• RateLimiting, so that teams could monitor and limit the load on their systems. Before we implemented this, every team came up with their own solution, which was inefficient and time-consuming.

After these initial improvements, we also added SDKs and helper systems to ease the daily life of our team. This helped minimise the load on teams and developers and improved developer experience.


The deployment process used to be manual, and adding new servers or new environments was hard for developers.

To improve these, we started using Gitlab and ArgoCD to deploy changes to production. Everything is ready out of the box, so developers do not need to reinvent the wheel. A team can then improve, change or tailor the pipelines based on their needs.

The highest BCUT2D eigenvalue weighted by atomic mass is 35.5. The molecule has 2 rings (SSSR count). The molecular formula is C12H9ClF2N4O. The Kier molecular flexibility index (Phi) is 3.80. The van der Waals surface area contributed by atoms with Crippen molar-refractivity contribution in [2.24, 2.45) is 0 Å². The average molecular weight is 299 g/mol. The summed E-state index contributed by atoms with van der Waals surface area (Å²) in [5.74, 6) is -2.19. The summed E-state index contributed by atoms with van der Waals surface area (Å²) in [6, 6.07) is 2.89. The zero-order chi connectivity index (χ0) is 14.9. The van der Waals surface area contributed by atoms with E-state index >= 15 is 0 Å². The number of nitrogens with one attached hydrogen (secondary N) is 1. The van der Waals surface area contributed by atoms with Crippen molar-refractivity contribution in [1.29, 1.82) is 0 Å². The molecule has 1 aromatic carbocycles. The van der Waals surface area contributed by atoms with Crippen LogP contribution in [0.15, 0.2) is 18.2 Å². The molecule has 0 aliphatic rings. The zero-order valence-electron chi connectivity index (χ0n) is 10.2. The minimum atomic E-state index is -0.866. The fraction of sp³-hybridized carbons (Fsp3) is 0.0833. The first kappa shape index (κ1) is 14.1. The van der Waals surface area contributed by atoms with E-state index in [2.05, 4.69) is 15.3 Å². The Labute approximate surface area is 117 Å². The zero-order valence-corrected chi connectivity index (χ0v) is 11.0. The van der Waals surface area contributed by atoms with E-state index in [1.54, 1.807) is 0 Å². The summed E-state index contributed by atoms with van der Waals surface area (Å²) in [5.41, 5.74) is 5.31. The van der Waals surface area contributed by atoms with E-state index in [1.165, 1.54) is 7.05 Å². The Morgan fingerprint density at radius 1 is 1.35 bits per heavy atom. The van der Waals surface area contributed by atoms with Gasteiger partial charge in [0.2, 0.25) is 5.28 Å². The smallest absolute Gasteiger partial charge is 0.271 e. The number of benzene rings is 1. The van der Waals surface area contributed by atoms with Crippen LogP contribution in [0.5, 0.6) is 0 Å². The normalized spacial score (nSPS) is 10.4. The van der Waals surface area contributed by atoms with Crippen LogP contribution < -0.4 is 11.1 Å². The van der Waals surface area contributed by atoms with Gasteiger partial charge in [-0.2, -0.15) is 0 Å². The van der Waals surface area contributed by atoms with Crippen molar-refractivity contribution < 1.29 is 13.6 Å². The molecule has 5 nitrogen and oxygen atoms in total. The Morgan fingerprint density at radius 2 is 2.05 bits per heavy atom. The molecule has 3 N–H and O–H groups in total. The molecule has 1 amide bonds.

Because of the changes we made, our deployment frequency went from once a week to over 100 times per day. Developers were less frustrated because they could deploy faster and didn’t waste time on manual deployments.


Each team used to be responsible for manually monitoring their production environments. Scaling exacerbated the need for monitoring, and developer experience deteriorated, because we could only find problems hours after they occurred. This meant developers spent more time finding and fixing bugs and less time developing and deploying.

Trendyol introduced tools like Kibana, Prometheus, Grafana and internally developed application performance monitoring tools to automate monitoring. These enabled alerts, graphs and monitoring environments, which in turn enabled teams to focus on building and shipping features instead of spending time on monitoring.